I don't own nor will own a D810 but I feel for my fellow photographers who are frustrated by a system that has no justification, at least one anyone has ever explained. Unless you're going to tell us it's impossible for each raw file from Nikon (or Canon) to behave like a JPEG or TIFF or DNG such that the day the camera ships, the file it produces is universally understood like those file formats.
Title: Re: D810 support?
Post by: Vladimirovich on July 18, 2014, 05:19:49 pm
I have no idea what you're referring to.
you just pretend for a public.

Did or didn't the D810 need updating in both Adobe and Iridiant Developer and is or isn't the current version of C1 able to access this new file?
absolutely - for example they created their own profiles :-) ... if somebody, for example, wants to use Adobe's profiles DNG does not help at all - you still have to wait  ;D

Title: Re: D810 support?
Post by: Vladimirovich on July 18, 2014, 05:32:40 pm
The answer is pretty clear. Whether the raw is a tiny bit different or hugely different doesn't matter, all these companies had to update their software to access this new data. Yes or no? Oh I have!

they do and dcraw illustrates it is nothing to think about unless you are inclined to spread baseless FUD about huge work that poor developers have to do... they are paid to do this and don't expect the cost of Adobe tools to drop if next day all cameras will start generating DNGs...

And I'm giving grievances to people like yourself that feel the current conditions are fine, they clearly are not. Or are all the new D810 users who want to access their raws but can't insane, off base?

you are off base because you try to create an illusion of a massive problem - I count couple of dozen people rasining issues (not only here - I read many other forums) and much less who do not have other camera for their work  ;D ... and 9 out of 10 of those are OK since yesterday, except of course those who like you just want to spread FUD - instead bug Adobe to release how their adjustments work, you know, we, photographers, want to feel safe and that the metadata reflecting our work with raw files tobe publicly available for interpretation by other raw converters... how about that ?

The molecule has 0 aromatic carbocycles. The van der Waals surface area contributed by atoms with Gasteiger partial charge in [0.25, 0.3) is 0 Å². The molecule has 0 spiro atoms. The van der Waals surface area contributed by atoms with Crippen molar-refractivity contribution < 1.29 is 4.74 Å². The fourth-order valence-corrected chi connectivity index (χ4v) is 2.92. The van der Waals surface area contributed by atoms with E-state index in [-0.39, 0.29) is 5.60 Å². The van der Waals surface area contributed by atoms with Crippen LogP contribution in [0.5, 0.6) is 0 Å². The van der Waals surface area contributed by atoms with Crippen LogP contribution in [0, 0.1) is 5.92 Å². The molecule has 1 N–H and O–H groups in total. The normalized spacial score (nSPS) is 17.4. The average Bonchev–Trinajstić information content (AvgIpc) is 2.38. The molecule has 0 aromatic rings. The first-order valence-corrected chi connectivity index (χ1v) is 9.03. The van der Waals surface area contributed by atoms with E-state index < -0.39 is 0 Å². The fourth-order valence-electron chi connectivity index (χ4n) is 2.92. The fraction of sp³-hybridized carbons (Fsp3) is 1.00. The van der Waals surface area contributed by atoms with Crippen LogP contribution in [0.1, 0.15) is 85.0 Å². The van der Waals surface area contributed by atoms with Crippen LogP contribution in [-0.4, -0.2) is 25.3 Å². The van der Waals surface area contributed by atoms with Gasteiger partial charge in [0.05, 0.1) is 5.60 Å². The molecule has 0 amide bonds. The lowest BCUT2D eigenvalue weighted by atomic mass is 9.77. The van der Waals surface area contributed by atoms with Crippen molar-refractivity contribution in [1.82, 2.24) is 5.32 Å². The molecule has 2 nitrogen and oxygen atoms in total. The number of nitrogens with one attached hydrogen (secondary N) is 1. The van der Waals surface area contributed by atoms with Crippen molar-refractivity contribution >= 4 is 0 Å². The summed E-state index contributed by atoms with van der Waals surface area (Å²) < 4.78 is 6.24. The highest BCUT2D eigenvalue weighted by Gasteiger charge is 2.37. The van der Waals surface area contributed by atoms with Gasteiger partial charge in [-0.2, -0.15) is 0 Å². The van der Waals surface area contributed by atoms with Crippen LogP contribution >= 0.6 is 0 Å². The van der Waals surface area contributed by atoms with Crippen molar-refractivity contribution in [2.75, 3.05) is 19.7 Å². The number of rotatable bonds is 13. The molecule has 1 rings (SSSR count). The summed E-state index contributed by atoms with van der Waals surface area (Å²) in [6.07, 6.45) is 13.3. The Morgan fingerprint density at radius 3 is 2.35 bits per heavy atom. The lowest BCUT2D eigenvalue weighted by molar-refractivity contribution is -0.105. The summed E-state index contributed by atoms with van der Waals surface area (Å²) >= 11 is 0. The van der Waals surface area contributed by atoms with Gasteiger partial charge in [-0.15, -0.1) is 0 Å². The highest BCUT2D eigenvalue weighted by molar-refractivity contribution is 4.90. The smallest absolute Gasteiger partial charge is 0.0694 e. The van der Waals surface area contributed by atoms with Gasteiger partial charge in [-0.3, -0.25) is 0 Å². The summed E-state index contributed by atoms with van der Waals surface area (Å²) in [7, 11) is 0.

It's now very clear you have no feelings for what I suspect are not fellow photographers (I'm not sure what you are, your lack of transparency here is evident. For all I know, you work in the accounting office for Nikon!).

more FUD, when you have no arguments try to implicate your opponent in being a Nikon employee  ;D

NO, they were not aware or the posts just in the last 48 hours on the Adobe UtoU site alone would not have photographers asking why their shiny new camera doesn't allow them to use their shiny new raws. I'm asking them to have an obligation to their customers, a point you simply don't get.

companies, as Adobe perfectly demonstrates, have obligations solely to their shareholders... oh wait, stupid me... not shareholders, that's just for a Fox audience - but to a class of options holding C level execs... shareholders might just get lucky along the way.